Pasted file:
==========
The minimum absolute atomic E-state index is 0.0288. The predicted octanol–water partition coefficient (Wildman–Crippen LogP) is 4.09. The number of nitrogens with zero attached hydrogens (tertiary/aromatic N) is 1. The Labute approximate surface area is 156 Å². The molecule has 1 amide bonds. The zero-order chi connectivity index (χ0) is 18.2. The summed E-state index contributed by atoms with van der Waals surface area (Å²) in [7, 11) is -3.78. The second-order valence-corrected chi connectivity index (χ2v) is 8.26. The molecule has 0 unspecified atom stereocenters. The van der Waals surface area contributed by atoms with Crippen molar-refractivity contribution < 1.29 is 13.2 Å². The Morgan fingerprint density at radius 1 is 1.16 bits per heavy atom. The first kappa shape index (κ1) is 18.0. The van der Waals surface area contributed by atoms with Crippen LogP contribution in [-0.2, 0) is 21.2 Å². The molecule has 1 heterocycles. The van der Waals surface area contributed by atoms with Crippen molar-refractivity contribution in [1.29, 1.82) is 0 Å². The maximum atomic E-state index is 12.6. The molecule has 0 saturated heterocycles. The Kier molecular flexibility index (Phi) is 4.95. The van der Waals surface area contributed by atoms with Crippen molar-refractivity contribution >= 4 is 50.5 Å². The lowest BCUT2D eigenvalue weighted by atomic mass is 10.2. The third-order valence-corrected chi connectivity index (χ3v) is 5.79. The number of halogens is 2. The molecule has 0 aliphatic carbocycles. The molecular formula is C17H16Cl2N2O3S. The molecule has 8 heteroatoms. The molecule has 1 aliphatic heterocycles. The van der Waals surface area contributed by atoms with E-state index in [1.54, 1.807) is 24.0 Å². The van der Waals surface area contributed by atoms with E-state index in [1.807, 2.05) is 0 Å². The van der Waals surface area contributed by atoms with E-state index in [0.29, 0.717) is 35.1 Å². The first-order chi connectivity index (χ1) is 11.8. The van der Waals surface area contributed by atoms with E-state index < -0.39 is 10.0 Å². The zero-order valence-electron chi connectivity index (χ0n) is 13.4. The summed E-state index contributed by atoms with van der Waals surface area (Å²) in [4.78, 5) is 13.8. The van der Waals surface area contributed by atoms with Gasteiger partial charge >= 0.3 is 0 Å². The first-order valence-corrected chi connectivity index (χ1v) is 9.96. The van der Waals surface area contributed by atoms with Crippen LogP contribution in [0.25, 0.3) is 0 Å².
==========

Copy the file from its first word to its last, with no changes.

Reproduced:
The minimum absolute atomic E-state index is 0.0288. The predicted octanol–water partition coefficient (Wildman–Crippen LogP) is 4.09. The number of nitrogens with zero attached hydrogens (tertiary/aromatic N) is 1. The Labute approximate surface area is 156 Å². The molecule has 1 amide bonds. The zero-order chi connectivity index (χ0) is 18.2. The summed E-state index contributed by atoms with van der Waals surface area (Å²) in [7, 11) is -3.78. The second-order valence-corrected chi connectivity index (χ2v) is 8.26. The molecule has 0 unspecified atom stereocenters. The van der Waals surface area contributed by atoms with Crippen molar-refractivity contribution < 1.29 is 13.2 Å². The Morgan fingerprint density at radius 1 is 1.16 bits per heavy atom. The first kappa shape index (κ1) is 18.0. The van der Waals surface area contributed by atoms with Crippen LogP contribution in [-0.2, 0) is 21.2 Å². The molecule has 1 heterocycles. The van der Waals surface area contributed by atoms with Crippen molar-refractivity contribution in [1.29, 1.82) is 0 Å². The maximum atomic E-state index is 12.6. The molecule has 0 saturated heterocycles. The Kier molecular flexibility index (Phi) is 4.95. The van der Waals surface area contributed by atoms with Crippen molar-refractivity contribution >= 4 is 50.5 Å². The lowest BCUT2D eigenvalue weighted by atomic mass is 10.2. The third-order valence-corrected chi connectivity index (χ3v) is 5.79. The number of halogens is 2. The molecule has 0 aliphatic carbocycles. The molecular formula is C17H16Cl2N2O3S. The molecule has 8 heteroatoms. The molecule has 1 aliphatic heterocycles. The van der Waals surface area contributed by atoms with E-state index in [1.54, 1.807) is 24.0 Å². The van der Waals surface area contributed by atoms with E-state index in [1.807, 2.05) is 0 Å². The van der Waals surface area contributed by atoms with E-state index in [0.29, 0.717) is 35.1 Å². The first-order chi connectivity index (χ1) is 11.8. The van der Waals surface area contributed by atoms with E-state index < -0.39 is 10.0 Å². The zero-order valence-electron chi connectivity index (χ0n) is 13.4. The summed E-state index contributed by atoms with van der Waals surface area (Å²) in [4.78, 5) is 13.8. The van der Waals surface area contributed by atoms with Gasteiger partial charge >= 0.3 is 0 Å². The first-order valence-corrected chi connectivity index (χ1v) is 9.96. The van der Waals surface area contributed by atoms with Crippen LogP contribution in [0.25, 0.3) is 0 Å².